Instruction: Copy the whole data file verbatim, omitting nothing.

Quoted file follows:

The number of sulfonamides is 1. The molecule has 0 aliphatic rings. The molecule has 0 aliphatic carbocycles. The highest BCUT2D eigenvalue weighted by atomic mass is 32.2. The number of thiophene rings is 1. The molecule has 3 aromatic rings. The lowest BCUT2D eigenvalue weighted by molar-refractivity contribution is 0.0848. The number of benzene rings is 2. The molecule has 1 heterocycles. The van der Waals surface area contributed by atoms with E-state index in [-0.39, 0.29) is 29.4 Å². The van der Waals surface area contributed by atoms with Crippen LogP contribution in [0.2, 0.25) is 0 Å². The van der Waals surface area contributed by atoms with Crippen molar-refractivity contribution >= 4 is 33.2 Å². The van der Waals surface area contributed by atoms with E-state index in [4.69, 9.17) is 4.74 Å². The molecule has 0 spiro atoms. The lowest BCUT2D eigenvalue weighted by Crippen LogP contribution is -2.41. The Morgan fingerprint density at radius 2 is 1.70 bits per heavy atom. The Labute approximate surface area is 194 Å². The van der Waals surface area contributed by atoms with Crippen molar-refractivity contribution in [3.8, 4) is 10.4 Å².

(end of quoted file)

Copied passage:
The number of sulfonamides is 1. The molecule has 0 aliphatic rings. The molecule has 0 aliphatic carbocycles. The highest BCUT2D eigenvalue weighted by atomic mass is 32.2. The number of thiophene rings is 1. The molecule has 3 aromatic rings. The lowest BCUT2D eigenvalue weighted by molar-refractivity contribution is 0.0848. The number of benzene rings is 2. The molecule has 1 heterocycles. The van der Waals surface area contributed by atoms with E-state index in [-0.39, 0.29) is 29.4 Å². The van der Waals surface area contributed by atoms with Crippen LogP contribution in [0.2, 0.25) is 0 Å². The van der Waals surface area contributed by atoms with Crippen molar-refractivity contribution >= 4 is 33.2 Å². The van der Waals surface area contributed by atoms with E-state index in [4.69, 9.17) is 4.74 Å². The molecule has 0 spiro atoms. The lowest BCUT2D eigenvalue weighted by Crippen LogP contribution is -2.41. The Morgan fingerprint density at radius 2 is 1.70 bits per heavy atom. The Labute approximate surface area is 194 Å². The van der Waals surface area contributed by atoms with Crippen molar-refractivity contribution in [3.8, 4) is 10.4 Å².